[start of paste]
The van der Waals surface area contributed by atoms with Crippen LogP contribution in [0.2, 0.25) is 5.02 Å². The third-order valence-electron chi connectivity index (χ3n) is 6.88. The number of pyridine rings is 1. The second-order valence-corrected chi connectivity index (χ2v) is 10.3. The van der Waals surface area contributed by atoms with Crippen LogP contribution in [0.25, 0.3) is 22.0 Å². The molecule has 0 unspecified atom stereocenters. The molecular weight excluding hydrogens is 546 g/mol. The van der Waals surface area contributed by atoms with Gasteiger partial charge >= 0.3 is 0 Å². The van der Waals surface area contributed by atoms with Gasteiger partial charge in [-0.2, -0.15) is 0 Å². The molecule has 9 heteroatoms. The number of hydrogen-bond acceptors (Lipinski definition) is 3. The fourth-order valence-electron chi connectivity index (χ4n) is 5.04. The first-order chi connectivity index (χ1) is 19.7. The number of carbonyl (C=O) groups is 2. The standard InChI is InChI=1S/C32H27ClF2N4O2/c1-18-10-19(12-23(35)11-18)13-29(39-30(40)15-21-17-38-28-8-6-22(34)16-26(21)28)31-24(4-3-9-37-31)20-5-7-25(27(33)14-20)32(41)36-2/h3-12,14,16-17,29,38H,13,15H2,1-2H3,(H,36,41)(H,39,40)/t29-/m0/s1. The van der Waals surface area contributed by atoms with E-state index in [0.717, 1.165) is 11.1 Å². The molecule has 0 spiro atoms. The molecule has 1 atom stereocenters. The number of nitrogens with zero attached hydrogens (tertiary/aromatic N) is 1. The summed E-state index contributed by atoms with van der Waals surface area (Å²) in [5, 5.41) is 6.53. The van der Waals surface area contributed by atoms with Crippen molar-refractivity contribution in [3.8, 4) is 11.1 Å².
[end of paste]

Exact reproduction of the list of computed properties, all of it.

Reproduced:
The van der Waals surface area contributed by atoms with Crippen LogP contribution in [0.2, 0.25) is 5.02 Å². The third-order valence-electron chi connectivity index (χ3n) is 6.88. The number of pyridine rings is 1. The second-order valence-corrected chi connectivity index (χ2v) is 10.3. The van der Waals surface area contributed by atoms with Crippen LogP contribution in [0.25, 0.3) is 22.0 Å². The molecule has 0 unspecified atom stereocenters. The molecular weight excluding hydrogens is 546 g/mol. The van der Waals surface area contributed by atoms with Gasteiger partial charge >= 0.3 is 0 Å². The van der Waals surface area contributed by atoms with Gasteiger partial charge in [-0.2, -0.15) is 0 Å². The molecule has 9 heteroatoms. The number of hydrogen-bond acceptors (Lipinski definition) is 3. The fourth-order valence-electron chi connectivity index (χ4n) is 5.04. The first-order chi connectivity index (χ1) is 19.7. The number of carbonyl (C=O) groups is 2. The standard InChI is InChI=1S/C32H27ClF2N4O2/c1-18-10-19(12-23(35)11-18)13-29(39-30(40)15-21-17-38-28-8-6-22(34)16-26(21)28)31-24(4-3-9-37-31)20-5-7-25(27(33)14-20)32(41)36-2/h3-12,14,16-17,29,38H,13,15H2,1-2H3,(H,36,41)(H,39,40)/t29-/m0/s1. The van der Waals surface area contributed by atoms with E-state index in [0.717, 1.165) is 11.1 Å². The molecule has 0 spiro atoms. The molecule has 1 atom stereocenters. The number of nitrogens with zero attached hydrogens (tertiary/aromatic N) is 1. The summed E-state index contributed by atoms with van der Waals surface area (Å²) in [5, 5.41) is 6.53. The van der Waals surface area contributed by atoms with Crippen molar-refractivity contribution in [3.8, 4) is 11.1 Å².